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The Sacred and Profane Dichotomy in the Art of Warhol and Serrano

Ollila Gison, AnnaLiisa (2013) The Sacred and Profane Dichotomy in the Art of Warhol and Serrano. [MRP]

Item Type: MRP
Creators: Ollila Gison, AnnaLiisa

Contemporary art has acquired the reputation as a space where “anything goes” and where diverse cultural topics are brought into conversation: politics, sexuality, philosophy, science and technology are all open to exploration within art. The “F-word," however, still remains off-limits for discussion within the contemporary art world and, even more so, the “C-word." These words, of course, refer to faith and Christianity. This paper seeks to determine why this rift exists between religion and art through Émile Durkheim’s dichotomy of the sacred and profane. I begin by tracing Christian tradition in art up to the late eighties, where I focus on the sacred and profane dichotomies in the works of Andy Warhol and Andres Serrano. I argue that the removal of theological perspective from art criticism has resulted in both under interpretation and misinterpretation of works, drawing on Serrano’s Piss Christ and Warhol’s Last Supper series as examples. By relying on authors such as Thomas Crow and Erich Auerbach, I argue that spheres of the sacred and profane, secular and religious and art and theology are not inherently oppositional but, instead, interdependent.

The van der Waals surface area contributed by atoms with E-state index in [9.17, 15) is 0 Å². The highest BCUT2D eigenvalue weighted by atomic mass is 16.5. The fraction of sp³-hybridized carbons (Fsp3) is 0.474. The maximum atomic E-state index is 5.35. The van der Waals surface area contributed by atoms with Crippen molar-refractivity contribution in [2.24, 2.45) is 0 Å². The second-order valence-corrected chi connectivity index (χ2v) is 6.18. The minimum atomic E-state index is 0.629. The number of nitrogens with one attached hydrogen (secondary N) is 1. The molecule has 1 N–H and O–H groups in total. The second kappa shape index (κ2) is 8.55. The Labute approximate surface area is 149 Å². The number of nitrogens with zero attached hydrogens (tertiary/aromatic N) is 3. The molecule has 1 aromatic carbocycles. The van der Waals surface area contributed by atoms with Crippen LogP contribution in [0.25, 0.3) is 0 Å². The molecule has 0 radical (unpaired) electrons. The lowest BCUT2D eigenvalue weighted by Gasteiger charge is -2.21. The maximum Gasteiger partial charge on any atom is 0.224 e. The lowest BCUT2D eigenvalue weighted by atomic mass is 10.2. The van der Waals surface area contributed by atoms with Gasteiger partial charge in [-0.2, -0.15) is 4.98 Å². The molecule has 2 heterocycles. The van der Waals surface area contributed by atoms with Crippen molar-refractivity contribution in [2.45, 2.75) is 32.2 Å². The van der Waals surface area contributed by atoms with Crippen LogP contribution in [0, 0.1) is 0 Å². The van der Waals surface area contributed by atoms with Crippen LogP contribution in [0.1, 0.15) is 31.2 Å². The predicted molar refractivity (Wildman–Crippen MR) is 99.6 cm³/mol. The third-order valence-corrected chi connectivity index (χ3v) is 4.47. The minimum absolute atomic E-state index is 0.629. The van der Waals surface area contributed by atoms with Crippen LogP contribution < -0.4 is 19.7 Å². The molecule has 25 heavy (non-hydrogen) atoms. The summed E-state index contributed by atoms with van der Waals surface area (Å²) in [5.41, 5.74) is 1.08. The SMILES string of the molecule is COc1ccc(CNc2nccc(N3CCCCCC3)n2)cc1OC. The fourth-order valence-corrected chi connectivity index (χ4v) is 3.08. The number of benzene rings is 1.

Date: 6 September 2013
Divisions: Graduate Studies > Contemporary Art, Design and New Media Art Histories
Date Deposited: 21 Sep 2023 15:31
Last Modified: 21 Sep 2023 15:31
URI: https://openresearch.ocadu.ca/id/eprint/4174

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